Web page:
Bagration, in combination with the neighbouring Lvov-Sandomierz Offensive launched a few weeks later in Ukraine, allowed the Soviet Union to recapture Belorussia and Ukraine within its 1941 borders, advance into German East Prussia, but more importantly, the Lvov-Sandomierz operation allowed the Red Army to reach the outskirts of Warsaw after gaining control of Poland east of the Vistula river. The operation enabled the next operation, Vistula–Oder Offensive, to come within sight of the German capital. The Soviets were initially surprised at their success of the Belorussian operation which had nearly reached Warsaw. The Soviet advance encouraged the Warsaw uprising against the German occupation forces.
The battle has been described as the triumph of the Soviet theory of "the operational art" because of the complete co-ordination of all the Strategic Front movements and signals traffic to fool the enemy about the target of the offensive. The military tactical operations of the Red Army successfully avoided the mobile reserves of the Wehrmacht and continually "wrong-footed" the German forces. Despite the huge forces involved, Soviet front commanders left their adversaries completely confused about the main axis of attack until it was too late.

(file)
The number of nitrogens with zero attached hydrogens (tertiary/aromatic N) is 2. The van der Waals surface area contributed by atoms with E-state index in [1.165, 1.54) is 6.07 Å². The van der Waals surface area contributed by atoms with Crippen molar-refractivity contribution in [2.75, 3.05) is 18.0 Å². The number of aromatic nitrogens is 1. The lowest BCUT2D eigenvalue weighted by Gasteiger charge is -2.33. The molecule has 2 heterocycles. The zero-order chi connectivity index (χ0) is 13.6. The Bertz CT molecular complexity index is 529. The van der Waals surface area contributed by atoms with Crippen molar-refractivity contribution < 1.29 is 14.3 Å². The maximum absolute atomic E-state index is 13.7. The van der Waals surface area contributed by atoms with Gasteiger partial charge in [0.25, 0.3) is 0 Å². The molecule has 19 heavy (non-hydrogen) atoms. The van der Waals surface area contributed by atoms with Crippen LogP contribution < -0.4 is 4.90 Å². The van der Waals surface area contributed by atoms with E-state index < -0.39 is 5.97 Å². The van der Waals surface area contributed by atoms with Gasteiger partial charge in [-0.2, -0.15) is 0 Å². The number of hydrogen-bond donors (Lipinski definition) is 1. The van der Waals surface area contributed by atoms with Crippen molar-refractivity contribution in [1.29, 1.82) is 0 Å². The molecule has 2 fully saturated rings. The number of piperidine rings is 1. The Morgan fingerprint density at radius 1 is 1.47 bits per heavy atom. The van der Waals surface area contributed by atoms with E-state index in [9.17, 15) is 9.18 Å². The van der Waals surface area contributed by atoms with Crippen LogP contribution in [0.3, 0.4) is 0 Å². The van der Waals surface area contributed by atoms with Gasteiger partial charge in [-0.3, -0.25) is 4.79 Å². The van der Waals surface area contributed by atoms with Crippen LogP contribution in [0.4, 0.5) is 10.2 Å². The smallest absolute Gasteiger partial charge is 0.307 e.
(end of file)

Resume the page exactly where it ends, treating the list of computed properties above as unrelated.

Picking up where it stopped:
5th Guards advance during Operation Bagration
The end of Operation Bagration coincided with the destruction of many of the strongest units of the German Army on the western front in the Falaise pocket in Normandy. The number of troops involved and especially personnel and material losses inflicted on the Wehrmacht was much bigger in Bagration than in Normandy.
After these stunning victories, on both eastern and western fronts, supply problems rather than German resistance slowed the subsequent rapid Allied advance, and it eventually ground to a temporary halt.
However, the Germans were able to transfer armoured units from the Italian front, where they could afford to give ground, to resist the Soviet advance near Warsaw.